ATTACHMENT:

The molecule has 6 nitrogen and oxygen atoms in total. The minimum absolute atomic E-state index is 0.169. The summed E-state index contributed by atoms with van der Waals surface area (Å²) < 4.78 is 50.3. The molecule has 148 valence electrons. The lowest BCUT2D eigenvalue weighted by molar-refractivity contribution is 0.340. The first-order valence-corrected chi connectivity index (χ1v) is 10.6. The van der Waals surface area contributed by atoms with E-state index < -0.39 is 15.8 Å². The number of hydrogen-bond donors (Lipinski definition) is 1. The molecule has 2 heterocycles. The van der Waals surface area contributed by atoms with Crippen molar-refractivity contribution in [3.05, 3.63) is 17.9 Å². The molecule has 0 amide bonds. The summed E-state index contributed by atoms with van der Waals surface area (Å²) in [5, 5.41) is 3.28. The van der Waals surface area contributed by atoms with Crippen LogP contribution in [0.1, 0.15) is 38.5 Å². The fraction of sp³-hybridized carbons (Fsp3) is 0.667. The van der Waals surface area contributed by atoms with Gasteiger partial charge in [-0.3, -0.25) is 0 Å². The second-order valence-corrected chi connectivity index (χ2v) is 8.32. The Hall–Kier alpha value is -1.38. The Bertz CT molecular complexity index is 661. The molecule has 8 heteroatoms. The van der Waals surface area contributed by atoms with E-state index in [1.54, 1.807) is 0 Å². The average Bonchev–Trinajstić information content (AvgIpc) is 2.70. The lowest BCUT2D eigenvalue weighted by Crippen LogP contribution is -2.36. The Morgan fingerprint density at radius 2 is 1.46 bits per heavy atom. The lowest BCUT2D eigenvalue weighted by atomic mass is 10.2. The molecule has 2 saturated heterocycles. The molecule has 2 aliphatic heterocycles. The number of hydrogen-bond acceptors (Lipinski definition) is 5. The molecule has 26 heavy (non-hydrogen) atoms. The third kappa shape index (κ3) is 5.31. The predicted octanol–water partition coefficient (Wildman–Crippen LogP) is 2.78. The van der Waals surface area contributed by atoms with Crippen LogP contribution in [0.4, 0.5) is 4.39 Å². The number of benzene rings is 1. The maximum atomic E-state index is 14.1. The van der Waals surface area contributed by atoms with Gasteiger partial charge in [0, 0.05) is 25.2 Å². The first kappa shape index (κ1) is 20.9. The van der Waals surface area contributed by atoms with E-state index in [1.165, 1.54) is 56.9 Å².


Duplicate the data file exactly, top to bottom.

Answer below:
The molecule has 6 nitrogen and oxygen atoms in total. The minimum absolute atomic E-state index is 0.169. The summed E-state index contributed by atoms with van der Waals surface area (Å²) < 4.78 is 50.3. The molecule has 148 valence electrons. The lowest BCUT2D eigenvalue weighted by molar-refractivity contribution is 0.340. The first-order valence-corrected chi connectivity index (χ1v) is 10.6. The van der Waals surface area contributed by atoms with E-state index < -0.39 is 15.8 Å². The number of hydrogen-bond donors (Lipinski definition) is 1. The molecule has 2 heterocycles. The van der Waals surface area contributed by atoms with Crippen molar-refractivity contribution in [3.05, 3.63) is 17.9 Å². The molecule has 0 amide bonds. The summed E-state index contributed by atoms with van der Waals surface area (Å²) in [5, 5.41) is 3.28. The van der Waals surface area contributed by atoms with Crippen LogP contribution in [0.1, 0.15) is 38.5 Å². The fraction of sp³-hybridized carbons (Fsp3) is 0.667. The van der Waals surface area contributed by atoms with Gasteiger partial charge in [-0.3, -0.25) is 0 Å². The second-order valence-corrected chi connectivity index (χ2v) is 8.32. The Hall–Kier alpha value is -1.38. The Bertz CT molecular complexity index is 661. The molecule has 8 heteroatoms. The van der Waals surface area contributed by atoms with E-state index in [1.54, 1.807) is 0 Å². The average Bonchev–Trinajstić information content (AvgIpc) is 2.70. The lowest BCUT2D eigenvalue weighted by Crippen LogP contribution is -2.36. The Morgan fingerprint density at radius 2 is 1.46 bits per heavy atom. The lowest BCUT2D eigenvalue weighted by atomic mass is 10.2. The molecule has 2 saturated heterocycles. The molecule has 2 aliphatic heterocycles. The number of hydrogen-bond acceptors (Lipinski definition) is 5. The molecule has 26 heavy (non-hydrogen) atoms. The third kappa shape index (κ3) is 5.31. The predicted octanol–water partition coefficient (Wildman–Crippen LogP) is 2.78. The van der Waals surface area contributed by atoms with Crippen LogP contribution in [0.4, 0.5) is 4.39 Å². The number of benzene rings is 1. The maximum atomic E-state index is 14.1. The van der Waals surface area contributed by atoms with Gasteiger partial charge in [0, 0.05) is 25.2 Å². The first kappa shape index (κ1) is 20.9. The van der Waals surface area contributed by atoms with E-state index in [1.165, 1.54) is 56.9 Å².